"Pulling back the curtain on the collaborative process, Walter Gershon’s stunning new collection highlights the complex, multi-dimensional nature of qualitative research today. The Collaborative Turn: Working Together in Qualitative Research powerfully deepens and richens ongoing discussions around collaborative inquiry so central today. Drawing together a wide range of senior and emergent scholars, as well as a span of traditional and experimental approaches, this cutting-edge text is ideal for both new and seasoned scholars alike. -- Greg Dimitriadis, Professor, University at Buffalo, SUNY Gershon's edited volume on emerging collaborative methodological practices is a welcome resource for qualitative researchers who want to make their research more transparent, improvisational, and reflexive. It juxtaposes the latest reflections of innovators like Lather, Smithies, and Clandinin with new forms of collaboration in the arts and PAR. This interdisciplinary approach provides much food for thought that will surely inspire even bolder methodological experimentation. -- Douglas Foley, Professor of Cultural Studies in Education and of Anthropology, The University of Texas-Austin This book presents invaluable (and rarely seen) reflections on collaboration, which is a central practice for qualitative researchers, across disciplines. The authors examine their relationships and experiences with other researchers and with participants, resulting in an engaging text that explores the methodological and ethical implications of generating meaning in collaborative interactions. The end result is a ‘must-read’ text that educates and enlightens about the joys and challenges of collaborative research. -- Lisa M. Given, Director, International Institute for Qualitative Methodology, University of Alberta It is evident that qualitative research must be a social activity. But like so much in social life, it is taken for granted in the everyday practice of this methodology. This book lays bare the collaboration that is often unspoken on our work. Authors in Walter Gershon’s The Collaborative Turn push at current methodological boundaries enabling us to see the social practice of qualitative research in novel, creative, and artistic ways. -- George W. Noblit, Joseph R. Neikirk Distinguished Professor of Sociology of Education, UNC-Chapel Hill"

Education Science

Critical Perspectives

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Edited by Ralf St. Clair

Educational research is not what it was fifteen years ago. In this discipline the changes have been dramatic, far-reaching and rapid. Out of the criticisms of the 1990s and the calls for greater accountability of the early 2000s one idea has come to the fore—education science. There are two main components to education science. The first is the principle that research in education must model itself more closely on disciplines seen as highly credible and successful, mainly the natural sciences and medicine. The second part is that educators must build their practice upon the insights developed through this scientific research process. Overall, education science has the potential to change how we think about education, how we build knowledge about it, and how we know when it is successful.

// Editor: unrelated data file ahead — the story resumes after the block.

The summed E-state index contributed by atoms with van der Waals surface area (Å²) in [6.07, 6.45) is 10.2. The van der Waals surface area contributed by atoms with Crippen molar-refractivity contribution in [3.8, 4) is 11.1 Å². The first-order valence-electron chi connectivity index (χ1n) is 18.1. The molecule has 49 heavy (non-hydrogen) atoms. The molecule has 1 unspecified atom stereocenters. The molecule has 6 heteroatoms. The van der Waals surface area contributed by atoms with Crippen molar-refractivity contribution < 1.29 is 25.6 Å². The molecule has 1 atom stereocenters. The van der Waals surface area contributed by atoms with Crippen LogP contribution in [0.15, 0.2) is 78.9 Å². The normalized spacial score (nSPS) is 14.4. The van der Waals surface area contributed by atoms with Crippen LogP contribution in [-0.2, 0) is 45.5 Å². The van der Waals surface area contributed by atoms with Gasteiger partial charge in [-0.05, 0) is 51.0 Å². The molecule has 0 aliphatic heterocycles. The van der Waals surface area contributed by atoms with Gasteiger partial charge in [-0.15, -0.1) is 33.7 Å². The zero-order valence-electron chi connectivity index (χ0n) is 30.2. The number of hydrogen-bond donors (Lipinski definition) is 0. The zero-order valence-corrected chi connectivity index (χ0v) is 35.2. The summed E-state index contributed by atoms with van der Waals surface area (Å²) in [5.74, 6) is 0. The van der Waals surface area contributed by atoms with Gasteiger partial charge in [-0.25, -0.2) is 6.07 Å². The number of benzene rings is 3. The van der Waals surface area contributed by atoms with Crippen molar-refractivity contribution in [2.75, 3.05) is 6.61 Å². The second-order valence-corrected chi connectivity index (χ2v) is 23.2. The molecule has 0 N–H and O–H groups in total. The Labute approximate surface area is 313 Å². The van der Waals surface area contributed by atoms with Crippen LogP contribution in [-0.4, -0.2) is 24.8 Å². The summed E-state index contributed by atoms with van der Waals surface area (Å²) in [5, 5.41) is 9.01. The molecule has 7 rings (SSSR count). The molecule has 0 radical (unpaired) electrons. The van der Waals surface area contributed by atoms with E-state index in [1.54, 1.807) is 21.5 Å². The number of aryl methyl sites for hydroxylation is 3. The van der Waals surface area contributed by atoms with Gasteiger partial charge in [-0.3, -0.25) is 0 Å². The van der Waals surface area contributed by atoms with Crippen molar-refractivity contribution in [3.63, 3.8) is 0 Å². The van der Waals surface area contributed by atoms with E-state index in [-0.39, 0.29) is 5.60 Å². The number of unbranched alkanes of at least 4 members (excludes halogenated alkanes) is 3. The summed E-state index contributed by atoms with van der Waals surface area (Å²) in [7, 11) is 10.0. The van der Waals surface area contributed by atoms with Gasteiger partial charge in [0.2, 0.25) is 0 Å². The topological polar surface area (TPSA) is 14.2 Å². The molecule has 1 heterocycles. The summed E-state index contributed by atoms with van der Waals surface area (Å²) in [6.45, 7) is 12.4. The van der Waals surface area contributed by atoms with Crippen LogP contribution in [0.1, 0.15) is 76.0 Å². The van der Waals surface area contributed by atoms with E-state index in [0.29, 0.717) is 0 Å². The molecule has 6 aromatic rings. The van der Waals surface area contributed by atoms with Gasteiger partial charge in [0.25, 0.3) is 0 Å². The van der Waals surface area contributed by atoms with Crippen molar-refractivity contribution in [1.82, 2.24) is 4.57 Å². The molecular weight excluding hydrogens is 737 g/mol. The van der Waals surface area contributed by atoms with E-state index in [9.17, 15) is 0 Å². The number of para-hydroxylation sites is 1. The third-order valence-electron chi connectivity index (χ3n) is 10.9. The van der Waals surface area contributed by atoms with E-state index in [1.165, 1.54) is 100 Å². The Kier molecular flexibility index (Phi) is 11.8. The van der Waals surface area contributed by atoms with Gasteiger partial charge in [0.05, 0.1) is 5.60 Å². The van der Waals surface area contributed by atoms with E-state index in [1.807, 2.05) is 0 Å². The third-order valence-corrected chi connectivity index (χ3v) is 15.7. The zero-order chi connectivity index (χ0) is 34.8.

This volume brings together some of the most active proponents of education science and some of the most committed critics. Within it the idea of education science is explored in depth, randomized controlled trials (considered the “gold standard” of education science) are discussed in detail, and the philosophical difficulties of knowledge in education are explored. Established thinkers are brought alongside newly emerging analysts, and detailed accounts of the institutions driving education science are included. Each contribution is thoughtful and balanced, engaging with the issues of the field and how they might be addressed. As a body of work, this collection of essays provides a well-rounded, critical discussion of the potential—and the problems—of the education science movement.

Evidence-Based Teaching

Strategies that Promote Learning

Robyn M. Gillies

Public school systems are now under increasing pressure to close achievement gaps between the able and less-able students, minority and non-minority students, and disadvantaged students and their non-disadvantaged peers. Moreover, there is now an expectation that schools and teachers will use those programs and practices that have been demonstrated to be are efficacious through rigorous scientific research.
Evidence-based teaching: Strategies that promote learning is designed to provide teachers with an overview of the types of evidence that can be used to enhance their teaching practices. It does this by documenting those practices that have been used effectively in classrooms to facilitate how teachers teach and how students learn. This text is designed to make teachers aware of how to critically evaluate different types of evidence that can be used to inform their teaching practice. It achieves this by making explicit the link between theory, research and practice.